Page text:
Summer came. Summer was mostly about surviving. Trying to do everything we could think of to make our 9 year old want to live. I can image few things worse than that. This was our life for a long time. And still is quite often.

A neuropsychological examination was initiated.

When the fall semester was about to start, we had a meeting with the new teacher. Neva was at the meeting so that she could explain herself what kind of adaptations she needed. The teacher was wonderful, very understanding and flexible, so Neva felt pretty positive and excited to start school again.

It didn’t work.

The first lesson she had to leave after a couple of minutes and after that, she did not really go back to school.

In September, she was diagnosed with Autism, Level 1, previously called ASD or Asperger’s, and also known as highly functioning autism. The anxiety attacks were pretty much ignored, even though those are a bigger problem than the autism.

But that’s a story for another article.

The school reacted admirably. We got support from the pupil health team, special teachers and principal to get her into a special program. The teachers really went above and beyond to help her, which I know is heartbreakingly rare. For more than a year, we as parents along with the school tried everything. Nothing worked. We sent applications to special schools for autists. The waiting period is years and there’s no guarantee that it will work for your child.

Then finally, more than a year after she broke down and stopped going to school, we got an offer from the municipality.

It turned out that another “regular” school in our municipality has dedicated resources to children with special needs. Each class consist of 3-4 students and 2 teachers. They have their own kitchen so the children won’t be forced to eat in the canteen (a nightmare for many children with special needs). They have specially trained dogs to support with both learning and mental health (and no, there has never been an issue with allergies as they have great routines.)

Absolutely everything is adapted to the child’s individual needs.

Do you need to sit under a blanket to be able to study? Of course. You can’t eat the food from the canteen? You can bring food from home. You are about to have an anxiety attack? Just tell the teacher the code word and the teacher will help and protect you in the way that works for you. Bullying? Doesn’t exist. Having a bad day? Let’s take a walk with one of the dogs or just have a cuddle until it feels better. Scared of writing? Let’s use a computer.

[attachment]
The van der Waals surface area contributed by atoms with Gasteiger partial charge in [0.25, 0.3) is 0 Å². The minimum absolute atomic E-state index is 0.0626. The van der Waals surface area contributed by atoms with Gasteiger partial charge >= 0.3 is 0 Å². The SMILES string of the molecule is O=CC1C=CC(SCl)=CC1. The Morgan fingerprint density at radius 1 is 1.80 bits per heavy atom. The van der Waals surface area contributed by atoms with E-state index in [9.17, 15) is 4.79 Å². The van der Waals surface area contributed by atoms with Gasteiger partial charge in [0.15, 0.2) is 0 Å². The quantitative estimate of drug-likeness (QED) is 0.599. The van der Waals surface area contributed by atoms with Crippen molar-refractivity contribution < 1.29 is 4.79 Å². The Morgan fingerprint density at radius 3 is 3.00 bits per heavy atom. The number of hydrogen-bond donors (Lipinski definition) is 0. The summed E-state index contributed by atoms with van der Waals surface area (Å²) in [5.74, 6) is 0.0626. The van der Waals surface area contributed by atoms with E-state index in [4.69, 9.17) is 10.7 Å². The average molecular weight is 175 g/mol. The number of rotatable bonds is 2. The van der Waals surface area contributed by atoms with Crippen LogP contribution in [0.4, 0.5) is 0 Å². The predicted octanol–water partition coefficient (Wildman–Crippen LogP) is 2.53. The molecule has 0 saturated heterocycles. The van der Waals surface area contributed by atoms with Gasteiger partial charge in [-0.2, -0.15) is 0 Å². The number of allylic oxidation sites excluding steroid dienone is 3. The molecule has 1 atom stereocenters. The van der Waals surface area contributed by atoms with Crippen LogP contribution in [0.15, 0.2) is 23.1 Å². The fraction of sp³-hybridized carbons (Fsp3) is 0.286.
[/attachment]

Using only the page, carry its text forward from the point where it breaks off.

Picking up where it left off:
Can I apply to this school? No.

The principal of your current school, and the municipality, have to decide if you are offered a seat.

Before this school, Neva went to a school with 400 pupils. 20 of them had the same issues with long-term absence from school. This is 5% of pupils. Two of the 20 pupils were offered a seat in this special program. Two.


That’s 5% who risk not having a proper education in a rich, well-organized country. Children who will grow into adults who might not get jobs, who are in a high risk of having abuse problems, getting involved in crime, or hurting or killing themselves. Not to mention that about 40% of parents to children with NPF are burnt out and cannot work.

These children grow up to be teens and adults that will need psychiatric help for many years.

What does that cost society – and the individual – compared to having schools that are actually adapted to different children’s needs?

Neva loves her new school. She cried out of happiness when we told her about it and she has now had more school attendance than she has had in 18 months. She is still nervous before going there, but as soon as she gets there she relaxes and is always happy when we pick her up. It’s almost hard to believe, but it is happening.

Schools that are adapted to the individual are possible.

What is the cost of smaller classes, diverse educational techniques, more and smaller schools, continuous training for all school staff and so on, compared to thousands of individuals not being a part of a working society? This will lead to an immense cost for society and to the individual. Sweden is a small country, but we are talking about approximately 10,000 children and youth suffering from the fact that the “inclusive model” is actually not that inclusive at all.

A school for everyone? One size fits all might work for stretchy pants. Not for people.

The author’s daughter


Anna Lagerhed is from Tyresö south of Stockholm, Sweden. She is the mother of two children and has a BA in English/Linguistics/German. She now works with software robotics in a global steel company. Her interests are family, my job, cooking and nature.